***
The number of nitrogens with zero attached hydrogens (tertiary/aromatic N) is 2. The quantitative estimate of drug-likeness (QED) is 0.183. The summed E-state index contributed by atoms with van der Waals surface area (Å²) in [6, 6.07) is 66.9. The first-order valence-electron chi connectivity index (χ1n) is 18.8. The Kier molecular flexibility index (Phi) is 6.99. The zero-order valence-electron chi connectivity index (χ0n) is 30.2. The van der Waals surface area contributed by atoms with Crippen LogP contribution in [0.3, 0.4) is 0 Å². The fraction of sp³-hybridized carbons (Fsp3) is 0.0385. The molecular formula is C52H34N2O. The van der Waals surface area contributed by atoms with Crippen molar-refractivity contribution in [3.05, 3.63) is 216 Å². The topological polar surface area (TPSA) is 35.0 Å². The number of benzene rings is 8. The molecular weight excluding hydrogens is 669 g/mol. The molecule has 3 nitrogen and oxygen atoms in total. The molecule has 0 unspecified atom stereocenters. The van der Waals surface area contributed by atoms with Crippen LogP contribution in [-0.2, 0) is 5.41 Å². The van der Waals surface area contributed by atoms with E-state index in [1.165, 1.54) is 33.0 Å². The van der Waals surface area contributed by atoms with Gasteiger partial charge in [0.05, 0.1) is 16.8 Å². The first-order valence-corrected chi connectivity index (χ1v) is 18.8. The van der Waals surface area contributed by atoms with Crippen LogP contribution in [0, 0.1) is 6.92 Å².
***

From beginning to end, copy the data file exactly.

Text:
The number of nitrogens with zero attached hydrogens (tertiary/aromatic N) is 2. The quantitative estimate of drug-likeness (QED) is 0.183. The summed E-state index contributed by atoms with van der Waals surface area (Å²) in [6, 6.07) is 66.9. The first-order valence-electron chi connectivity index (χ1n) is 18.8. The Kier molecular flexibility index (Phi) is 6.99. The zero-order valence-electron chi connectivity index (χ0n) is 30.2. The van der Waals surface area contributed by atoms with Crippen LogP contribution in [0.3, 0.4) is 0 Å². The fraction of sp³-hybridized carbons (Fsp3) is 0.0385. The molecular formula is C52H34N2O. The van der Waals surface area contributed by atoms with Crippen molar-refractivity contribution in [3.05, 3.63) is 216 Å². The topological polar surface area (TPSA) is 35.0 Å². The number of benzene rings is 8. The molecular weight excluding hydrogens is 669 g/mol. The molecule has 3 nitrogen and oxygen atoms in total. The molecule has 0 unspecified atom stereocenters. The van der Waals surface area contributed by atoms with Crippen LogP contribution in [-0.2, 0) is 5.41 Å². The van der Waals surface area contributed by atoms with E-state index in [1.165, 1.54) is 33.0 Å². The van der Waals surface area contributed by atoms with Gasteiger partial charge in [0.05, 0.1) is 16.8 Å². The first-order valence-corrected chi connectivity index (χ1v) is 18.8. The van der Waals surface area contributed by atoms with Crippen LogP contribution in [0, 0.1) is 6.92 Å².